For purposes of demonstration it is proposed to credit the diesinker with the possession of not more than twelve different irons. It is probable that he had actually rather more variety in the matter of crescents and pellets of varied size and shape, but it will be seen that even if he were reduced to a dozen simple tools, it is possible to turn out a die having all the characteristics of a short-cross coin. The twelve irons which it is proposed to allow the workman are as follows : 

1. A large and straight upright, slightly tapered at either end. 
2. A similar upright, but smaller. 
3. A large crescent for backs of e, ct, etc. 
4. A smaller crescent for hair, eyebrows, loop of R, portions of 
S, etc. . 
5. A large pellet. 
6. A smaller pellet. 
7. A still smaller pellet of irregular shape for the king's beard. 
8. A thin crescent for sleeve and neck. 
9. An annulet for eyes. 
10. A piece for the mouth. 
11. A piece for the hand. 
12. A large and slightly curved iron for making the inner circle. 

We will now imagine the die-sinker with such a set of irons and endeavour to follow him in his task. He would probably begin by tracing with a compass upon the face of the future clie two circles, one to represent the inner, the other the outer circle. These circles would then be definitely indicated, the former by several strokes of the large curved iron (No. 12), the latter by a series of clots, punched in close together with one of his pellet irons (No. 6). The inner circle being now ready to receive the royal effigy, the crown would be quickly produced with a row of large-sized dots (No. 5), surmounted by a group of three (No. 5) united by small strokes (No. 2), to stand for the central ornament. Two shorter curves (No. 4) would do duty for the eyebrows and again for the hair. A single stroke of the larger straight iron (No. 1), with two pellets (No. 6), to form the nostrils, would suffice for the nose, and beneath this would be placed the mouth, punched in with its own special tool (No. 10). The neck would be indicated by a blow from thethinnest curve (No. 8) at either side, and this, with two annulets for eyes (No. 9), and a sprinkling of pellets (Nos. 6 and 7) to form the beard, would complete the royal portrait. The sceptre could then be put in with three strokes of the large-sized upright (No. 1), a single pearl (No. 5), to finish its base, and four united to make the jewelled head in the same manner as the central ornament of the crown. The hand (No. 11) being put in in its proper place, two thin curves (No. 8), to indicate the sleeve would now complete the general design.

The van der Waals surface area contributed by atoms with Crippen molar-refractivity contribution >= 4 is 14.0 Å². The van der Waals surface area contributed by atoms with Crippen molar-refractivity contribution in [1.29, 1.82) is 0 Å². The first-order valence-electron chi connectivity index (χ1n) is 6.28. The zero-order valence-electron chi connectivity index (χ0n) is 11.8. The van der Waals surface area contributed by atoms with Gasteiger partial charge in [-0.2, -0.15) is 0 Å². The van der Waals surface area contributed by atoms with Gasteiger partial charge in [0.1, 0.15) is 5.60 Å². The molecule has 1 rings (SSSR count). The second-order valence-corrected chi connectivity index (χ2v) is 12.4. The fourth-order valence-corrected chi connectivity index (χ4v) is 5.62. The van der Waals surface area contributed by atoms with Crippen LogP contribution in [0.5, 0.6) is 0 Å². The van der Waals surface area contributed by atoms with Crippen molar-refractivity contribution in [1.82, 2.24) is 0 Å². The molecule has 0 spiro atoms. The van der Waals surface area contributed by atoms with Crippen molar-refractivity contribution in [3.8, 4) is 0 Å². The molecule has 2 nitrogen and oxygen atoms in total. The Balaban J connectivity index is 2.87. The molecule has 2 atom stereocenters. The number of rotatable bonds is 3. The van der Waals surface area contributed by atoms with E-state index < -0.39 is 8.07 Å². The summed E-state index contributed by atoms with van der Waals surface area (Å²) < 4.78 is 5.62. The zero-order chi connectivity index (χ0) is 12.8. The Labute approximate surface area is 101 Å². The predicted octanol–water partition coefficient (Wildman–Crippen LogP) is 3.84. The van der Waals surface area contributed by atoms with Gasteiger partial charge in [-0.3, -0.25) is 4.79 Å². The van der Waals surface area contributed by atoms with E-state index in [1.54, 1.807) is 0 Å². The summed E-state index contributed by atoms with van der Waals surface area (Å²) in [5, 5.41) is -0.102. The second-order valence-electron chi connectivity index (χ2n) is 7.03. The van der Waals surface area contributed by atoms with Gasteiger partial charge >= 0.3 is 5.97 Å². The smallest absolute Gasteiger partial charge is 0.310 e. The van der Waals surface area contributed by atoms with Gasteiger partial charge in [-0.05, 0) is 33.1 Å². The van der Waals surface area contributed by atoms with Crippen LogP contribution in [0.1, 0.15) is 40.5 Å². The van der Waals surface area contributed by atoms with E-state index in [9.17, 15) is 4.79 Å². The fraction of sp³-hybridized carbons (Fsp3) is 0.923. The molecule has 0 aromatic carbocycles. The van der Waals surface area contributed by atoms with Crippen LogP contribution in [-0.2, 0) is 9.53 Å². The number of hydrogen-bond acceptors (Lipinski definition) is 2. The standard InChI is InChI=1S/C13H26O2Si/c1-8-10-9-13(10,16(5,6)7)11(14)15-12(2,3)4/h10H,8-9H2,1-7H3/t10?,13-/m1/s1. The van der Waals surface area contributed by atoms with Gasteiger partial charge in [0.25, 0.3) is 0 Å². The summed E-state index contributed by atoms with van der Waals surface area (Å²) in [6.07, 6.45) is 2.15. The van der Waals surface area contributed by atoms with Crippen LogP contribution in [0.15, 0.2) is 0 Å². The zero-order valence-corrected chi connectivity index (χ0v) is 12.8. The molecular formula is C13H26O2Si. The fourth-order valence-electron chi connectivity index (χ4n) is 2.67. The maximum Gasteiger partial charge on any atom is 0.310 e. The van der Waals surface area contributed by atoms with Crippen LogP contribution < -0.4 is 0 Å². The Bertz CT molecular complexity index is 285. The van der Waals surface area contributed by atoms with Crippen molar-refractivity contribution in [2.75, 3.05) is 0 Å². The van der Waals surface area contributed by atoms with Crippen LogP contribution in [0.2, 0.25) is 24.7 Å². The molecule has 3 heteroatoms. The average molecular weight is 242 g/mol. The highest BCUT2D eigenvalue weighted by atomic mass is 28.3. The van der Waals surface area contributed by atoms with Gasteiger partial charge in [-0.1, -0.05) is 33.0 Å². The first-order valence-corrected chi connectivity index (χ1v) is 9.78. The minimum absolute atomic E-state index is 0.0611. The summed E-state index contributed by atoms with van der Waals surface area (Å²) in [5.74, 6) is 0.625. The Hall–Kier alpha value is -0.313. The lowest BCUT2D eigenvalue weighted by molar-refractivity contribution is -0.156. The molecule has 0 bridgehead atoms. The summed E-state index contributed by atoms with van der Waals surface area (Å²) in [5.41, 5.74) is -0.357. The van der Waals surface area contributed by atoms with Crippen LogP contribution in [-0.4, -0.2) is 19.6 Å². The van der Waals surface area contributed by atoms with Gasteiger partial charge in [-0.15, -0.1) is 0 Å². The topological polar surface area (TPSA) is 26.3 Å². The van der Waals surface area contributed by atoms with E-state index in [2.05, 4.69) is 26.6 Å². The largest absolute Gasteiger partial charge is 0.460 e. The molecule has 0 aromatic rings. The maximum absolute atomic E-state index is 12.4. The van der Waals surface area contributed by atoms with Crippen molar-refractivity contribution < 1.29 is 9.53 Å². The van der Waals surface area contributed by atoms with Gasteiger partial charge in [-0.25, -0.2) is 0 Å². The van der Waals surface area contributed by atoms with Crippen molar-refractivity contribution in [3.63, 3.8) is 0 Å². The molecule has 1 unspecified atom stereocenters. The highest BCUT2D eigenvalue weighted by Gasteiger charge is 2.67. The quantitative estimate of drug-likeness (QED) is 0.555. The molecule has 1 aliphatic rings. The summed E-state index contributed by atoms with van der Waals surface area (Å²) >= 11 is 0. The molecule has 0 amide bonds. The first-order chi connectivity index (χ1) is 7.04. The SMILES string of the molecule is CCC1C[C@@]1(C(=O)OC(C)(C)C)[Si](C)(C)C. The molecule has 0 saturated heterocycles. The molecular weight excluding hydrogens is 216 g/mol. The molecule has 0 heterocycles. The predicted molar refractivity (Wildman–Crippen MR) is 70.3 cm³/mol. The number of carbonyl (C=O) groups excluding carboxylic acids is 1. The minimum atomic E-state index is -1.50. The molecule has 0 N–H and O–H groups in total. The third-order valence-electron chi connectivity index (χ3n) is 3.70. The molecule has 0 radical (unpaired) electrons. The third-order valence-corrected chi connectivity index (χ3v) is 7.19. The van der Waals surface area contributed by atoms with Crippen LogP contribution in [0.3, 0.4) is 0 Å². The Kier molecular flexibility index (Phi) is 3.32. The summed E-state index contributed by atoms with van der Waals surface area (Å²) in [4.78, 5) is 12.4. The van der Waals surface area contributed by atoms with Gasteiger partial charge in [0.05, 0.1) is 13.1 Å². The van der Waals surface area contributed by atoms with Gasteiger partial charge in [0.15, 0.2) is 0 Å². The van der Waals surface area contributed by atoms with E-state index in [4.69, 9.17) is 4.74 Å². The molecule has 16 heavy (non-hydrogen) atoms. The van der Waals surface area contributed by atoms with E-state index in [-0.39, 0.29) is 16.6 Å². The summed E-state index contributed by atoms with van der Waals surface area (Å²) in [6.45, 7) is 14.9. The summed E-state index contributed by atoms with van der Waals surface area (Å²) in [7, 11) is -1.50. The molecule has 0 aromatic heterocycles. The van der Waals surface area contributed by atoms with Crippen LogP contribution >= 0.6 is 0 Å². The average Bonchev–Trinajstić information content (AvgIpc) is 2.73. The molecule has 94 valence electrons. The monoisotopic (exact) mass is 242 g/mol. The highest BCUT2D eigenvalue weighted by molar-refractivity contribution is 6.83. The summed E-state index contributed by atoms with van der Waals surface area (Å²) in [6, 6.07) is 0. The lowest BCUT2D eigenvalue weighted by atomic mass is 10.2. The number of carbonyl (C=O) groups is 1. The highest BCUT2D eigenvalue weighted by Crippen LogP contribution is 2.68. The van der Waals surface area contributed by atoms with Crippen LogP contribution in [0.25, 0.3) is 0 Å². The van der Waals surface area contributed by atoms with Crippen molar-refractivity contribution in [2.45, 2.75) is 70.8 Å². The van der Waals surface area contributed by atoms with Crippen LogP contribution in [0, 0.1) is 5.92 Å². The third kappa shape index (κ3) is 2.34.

The inscription, which our artist would be careful to put in retrograde, would be produced in the following simple fashion :— 

This completes the obverse die, and that for the reverse could be produced with the same implements with equal facility. It will be realised that a die of this description could be made very quickly, and when the enormous output of coins which occurred at certain periods is considered, it is evident that some other method than that of laboriously engraving each die must have been in use. There is ample evidence that the cutting of irons was a jealously guarded privilege.